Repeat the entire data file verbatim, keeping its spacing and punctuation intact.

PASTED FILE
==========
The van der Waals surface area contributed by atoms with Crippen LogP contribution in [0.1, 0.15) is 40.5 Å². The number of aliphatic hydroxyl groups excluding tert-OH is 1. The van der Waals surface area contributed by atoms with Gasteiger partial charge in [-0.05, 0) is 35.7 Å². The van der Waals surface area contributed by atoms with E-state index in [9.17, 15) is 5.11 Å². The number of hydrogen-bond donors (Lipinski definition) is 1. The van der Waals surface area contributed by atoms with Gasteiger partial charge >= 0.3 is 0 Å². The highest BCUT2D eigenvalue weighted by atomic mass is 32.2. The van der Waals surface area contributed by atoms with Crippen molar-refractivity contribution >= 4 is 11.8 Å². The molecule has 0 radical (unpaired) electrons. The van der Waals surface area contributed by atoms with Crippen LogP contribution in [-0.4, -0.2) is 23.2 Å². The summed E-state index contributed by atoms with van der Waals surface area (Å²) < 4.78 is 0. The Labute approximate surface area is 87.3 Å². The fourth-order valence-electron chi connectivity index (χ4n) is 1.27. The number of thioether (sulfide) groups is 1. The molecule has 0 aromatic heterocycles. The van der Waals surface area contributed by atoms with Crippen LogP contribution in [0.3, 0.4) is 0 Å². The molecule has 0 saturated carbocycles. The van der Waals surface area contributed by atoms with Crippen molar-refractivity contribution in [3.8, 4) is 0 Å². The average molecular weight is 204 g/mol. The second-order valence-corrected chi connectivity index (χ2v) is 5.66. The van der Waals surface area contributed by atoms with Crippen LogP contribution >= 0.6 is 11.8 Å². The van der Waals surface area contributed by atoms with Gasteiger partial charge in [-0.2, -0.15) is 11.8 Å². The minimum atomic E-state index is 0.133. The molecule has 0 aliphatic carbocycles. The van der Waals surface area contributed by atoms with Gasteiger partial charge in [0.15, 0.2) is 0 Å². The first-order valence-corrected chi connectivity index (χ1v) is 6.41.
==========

The van der Waals surface area contributed by atoms with Crippen LogP contribution in [0.1, 0.15) is 40.5 Å². The number of aliphatic hydroxyl groups excluding tert-OH is 1. The van der Waals surface area contributed by atoms with Gasteiger partial charge in [-0.05, 0) is 35.7 Å². The van der Waals surface area contributed by atoms with E-state index in [9.17, 15) is 5.11 Å². The number of hydrogen-bond donors (Lipinski definition) is 1. The van der Waals surface area contributed by atoms with Gasteiger partial charge >= 0.3 is 0 Å². The highest BCUT2D eigenvalue weighted by atomic mass is 32.2. The van der Waals surface area contributed by atoms with Crippen molar-refractivity contribution >= 4 is 11.8 Å². The molecule has 0 radical (unpaired) electrons. The van der Waals surface area contributed by atoms with Crippen LogP contribution in [-0.4, -0.2) is 23.2 Å². The summed E-state index contributed by atoms with van der Waals surface area (Å²) < 4.78 is 0. The Labute approximate surface area is 87.3 Å². The fourth-order valence-electron chi connectivity index (χ4n) is 1.27. The number of thioether (sulfide) groups is 1. The molecule has 0 aromatic heterocycles. The van der Waals surface area contributed by atoms with Crippen LogP contribution in [0.3, 0.4) is 0 Å². The molecule has 0 saturated carbocycles. The van der Waals surface area contributed by atoms with Crippen molar-refractivity contribution in [3.8, 4) is 0 Å². The average molecular weight is 204 g/mol. The second-order valence-corrected chi connectivity index (χ2v) is 5.66. The van der Waals surface area contributed by atoms with Crippen LogP contribution >= 0.6 is 11.8 Å². The van der Waals surface area contributed by atoms with Gasteiger partial charge in [-0.2, -0.15) is 11.8 Å². The minimum atomic E-state index is 0.133. The molecule has 0 aliphatic carbocycles. The van der Waals surface area contributed by atoms with Gasteiger partial charge in [0.15, 0.2) is 0 Å². The first-order valence-corrected chi connectivity index (χ1v) is 6.41.